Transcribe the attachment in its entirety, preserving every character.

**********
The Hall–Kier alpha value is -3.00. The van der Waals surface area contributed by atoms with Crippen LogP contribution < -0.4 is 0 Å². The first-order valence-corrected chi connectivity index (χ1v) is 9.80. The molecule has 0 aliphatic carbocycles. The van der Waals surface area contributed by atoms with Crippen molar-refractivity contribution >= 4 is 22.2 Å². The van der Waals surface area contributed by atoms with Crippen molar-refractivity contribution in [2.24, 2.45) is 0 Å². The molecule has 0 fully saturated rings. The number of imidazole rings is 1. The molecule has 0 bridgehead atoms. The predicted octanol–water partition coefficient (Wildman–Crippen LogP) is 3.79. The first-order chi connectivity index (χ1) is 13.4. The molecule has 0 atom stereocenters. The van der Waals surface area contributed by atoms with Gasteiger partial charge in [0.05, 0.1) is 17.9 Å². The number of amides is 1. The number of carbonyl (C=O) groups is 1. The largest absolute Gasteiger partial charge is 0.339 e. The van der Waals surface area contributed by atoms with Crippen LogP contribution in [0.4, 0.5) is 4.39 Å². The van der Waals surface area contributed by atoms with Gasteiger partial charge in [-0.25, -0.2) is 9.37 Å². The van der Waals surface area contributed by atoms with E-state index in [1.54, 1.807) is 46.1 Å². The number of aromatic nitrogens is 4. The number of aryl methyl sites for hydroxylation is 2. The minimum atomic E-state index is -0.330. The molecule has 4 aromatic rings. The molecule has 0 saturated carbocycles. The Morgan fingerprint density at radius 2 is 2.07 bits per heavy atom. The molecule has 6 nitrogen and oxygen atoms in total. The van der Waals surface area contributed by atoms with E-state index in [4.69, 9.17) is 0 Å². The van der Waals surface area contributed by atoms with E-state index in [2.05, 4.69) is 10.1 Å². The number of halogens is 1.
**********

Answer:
The Hall–Kier alpha value is -3.00. The van der Waals surface area contributed by atoms with Crippen LogP contribution < -0.4 is 0 Å². The first-order valence-corrected chi connectivity index (χ1v) is 9.80. The molecule has 0 aliphatic carbocycles. The van der Waals surface area contributed by atoms with Crippen molar-refractivity contribution >= 4 is 22.2 Å². The van der Waals surface area contributed by atoms with Crippen molar-refractivity contribution in [2.24, 2.45) is 0 Å². The molecule has 0 fully saturated rings. The number of imidazole rings is 1. The molecule has 0 bridgehead atoms. The predicted octanol–water partition coefficient (Wildman–Crippen LogP) is 3.79. The first-order chi connectivity index (χ1) is 13.4. The molecule has 0 atom stereocenters. The van der Waals surface area contributed by atoms with Gasteiger partial charge in [0.05, 0.1) is 17.9 Å². The number of amides is 1. The number of carbonyl (C=O) groups is 1. The largest absolute Gasteiger partial charge is 0.339 e. The van der Waals surface area contributed by atoms with Crippen LogP contribution in [0.4, 0.5) is 4.39 Å². The van der Waals surface area contributed by atoms with Gasteiger partial charge in [-0.25, -0.2) is 9.37 Å². The van der Waals surface area contributed by atoms with E-state index in [1.54, 1.807) is 46.1 Å². The number of aromatic nitrogens is 4. The number of aryl methyl sites for hydroxylation is 2. The minimum atomic E-state index is -0.330. The molecule has 4 aromatic rings. The molecule has 0 saturated carbocycles. The Morgan fingerprint density at radius 2 is 2.07 bits per heavy atom. The molecule has 6 nitrogen and oxygen atoms in total. The van der Waals surface area contributed by atoms with E-state index in [4.69, 9.17) is 0 Å². The van der Waals surface area contributed by atoms with E-state index in [2.05, 4.69) is 10.1 Å². The number of halogens is 1.